Another adventure from the Vintage Lorry Hearse
Last February, during the wintery conditions that gripped the U.K., Vintage Lorry Funerals was booked for a funeral in Stockport. The advice from the Police was that you should not venture out on the roads where problems with snow and ice existed throughout Britain. However, David Hall, who owns the 1950 Leyland Beaver, is not easily deterred. Detailed planning is undertaken for every funeral and in the Winter David has established local contacts along a route who can give an insight into the local conditions, which is invaluable. Travelling the A-Roads is particularly hazardous and information on which roads will be gritted is essential.
The Leyland Beaver is equipped with a shovel, road salt, extra weight on the drive axle and rolls of stair carpet. Often in snowy conditions the main roads are cleared but local streets are often treacherous and stair carpet is rolled out to provide a safe roadway over deep snow or sheet ice. In addition, trundling along at 30 miles per hour, David is much less likely to skid off the road as high speeds are often the cause of mishaps.
On the day of the funeral in Stockport, heavy snow storms were forecast in North Wiltshire and it was likely that David would have difficulty getting home and reversing the lorry up his drive in the dark would have presented a big problem. So he phoned his friend Sean Hayward who runs a haulage business in Walsall. Sean agreed to let the Leyland Beaver stand in his workshop overnight and booked accommodation for David. The picture demonstrates the amount of snow that fell that day and provides the stark comparison between a 63 years old vehicle and those modern day juggernauts. The 1950 Leyland Beaver may have less mirrors, however, they are both contained within the overall width of the lorry, which enables it to cope with tight access facilities that can occur in funerals.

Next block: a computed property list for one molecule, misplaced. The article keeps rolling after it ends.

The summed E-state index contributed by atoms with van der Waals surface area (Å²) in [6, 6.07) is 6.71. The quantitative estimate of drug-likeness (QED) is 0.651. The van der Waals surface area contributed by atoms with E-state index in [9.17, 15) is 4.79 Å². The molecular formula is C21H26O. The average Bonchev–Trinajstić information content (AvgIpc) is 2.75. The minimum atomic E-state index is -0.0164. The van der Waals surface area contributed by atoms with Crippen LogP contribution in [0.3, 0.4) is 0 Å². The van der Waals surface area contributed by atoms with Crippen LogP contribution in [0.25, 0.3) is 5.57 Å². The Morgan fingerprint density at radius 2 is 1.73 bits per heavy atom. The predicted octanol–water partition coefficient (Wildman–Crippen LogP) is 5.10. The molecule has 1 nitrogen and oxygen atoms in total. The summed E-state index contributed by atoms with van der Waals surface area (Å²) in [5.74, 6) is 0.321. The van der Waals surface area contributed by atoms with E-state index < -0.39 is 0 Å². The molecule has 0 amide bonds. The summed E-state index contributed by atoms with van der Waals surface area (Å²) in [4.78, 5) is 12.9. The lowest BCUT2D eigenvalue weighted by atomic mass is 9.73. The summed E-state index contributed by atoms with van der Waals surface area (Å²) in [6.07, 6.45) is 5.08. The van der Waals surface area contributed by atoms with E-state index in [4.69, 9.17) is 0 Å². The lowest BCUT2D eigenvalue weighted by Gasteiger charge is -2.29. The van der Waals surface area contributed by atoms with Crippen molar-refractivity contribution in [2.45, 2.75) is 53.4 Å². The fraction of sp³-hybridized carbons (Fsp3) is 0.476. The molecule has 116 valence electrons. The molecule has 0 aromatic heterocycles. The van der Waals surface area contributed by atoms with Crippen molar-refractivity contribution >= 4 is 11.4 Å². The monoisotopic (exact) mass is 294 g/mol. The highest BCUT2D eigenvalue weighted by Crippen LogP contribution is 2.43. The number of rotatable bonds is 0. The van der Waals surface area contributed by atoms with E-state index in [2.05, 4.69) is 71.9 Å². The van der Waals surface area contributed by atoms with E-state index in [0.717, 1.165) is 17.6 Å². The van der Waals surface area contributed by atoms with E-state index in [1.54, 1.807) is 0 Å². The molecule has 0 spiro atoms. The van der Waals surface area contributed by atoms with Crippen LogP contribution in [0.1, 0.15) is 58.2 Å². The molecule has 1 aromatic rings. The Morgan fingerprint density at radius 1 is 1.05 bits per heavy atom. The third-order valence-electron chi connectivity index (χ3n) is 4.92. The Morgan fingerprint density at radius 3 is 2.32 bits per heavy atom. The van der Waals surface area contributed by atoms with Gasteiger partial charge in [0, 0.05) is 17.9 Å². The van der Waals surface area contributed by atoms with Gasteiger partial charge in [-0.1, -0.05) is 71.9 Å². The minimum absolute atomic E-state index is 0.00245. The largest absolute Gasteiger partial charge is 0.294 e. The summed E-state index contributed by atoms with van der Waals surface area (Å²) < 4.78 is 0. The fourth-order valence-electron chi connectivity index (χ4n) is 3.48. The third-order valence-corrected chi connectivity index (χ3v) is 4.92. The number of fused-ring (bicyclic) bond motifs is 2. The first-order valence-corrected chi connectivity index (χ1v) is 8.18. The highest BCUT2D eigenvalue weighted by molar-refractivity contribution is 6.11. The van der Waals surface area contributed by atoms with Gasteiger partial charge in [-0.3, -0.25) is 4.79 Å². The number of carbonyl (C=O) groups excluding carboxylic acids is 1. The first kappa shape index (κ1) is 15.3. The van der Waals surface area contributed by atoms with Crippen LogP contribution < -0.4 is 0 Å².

Black ice persisted in the morning and the backend of the Leyland Beaver was twitching whilst the lorry was heading south on the A34. Having a huge 9.8 litre engine means that David never uses his brakes to slow down the lorry, he just eases back on the throttle. In addition a large proportion of the lorry’s 5.5 ton weight is on the steering axle and the tyres can bite into the ice allowing the lorry to hold a steady course or to be steered on slippery conditions without sliding.
Coming south on the A441 through Redditch there was whiteout conditions with signpost obliterated with the Leyland Beaver trundling on virgin snow. Drivers who are normally desperate to overtake the vintage lorry were happy to travel in its tyre marks that morning.
Just south of Evesham the weather changed and snow changed to slush and the rest of the journey home to Bradford-on-Avon was uneventful.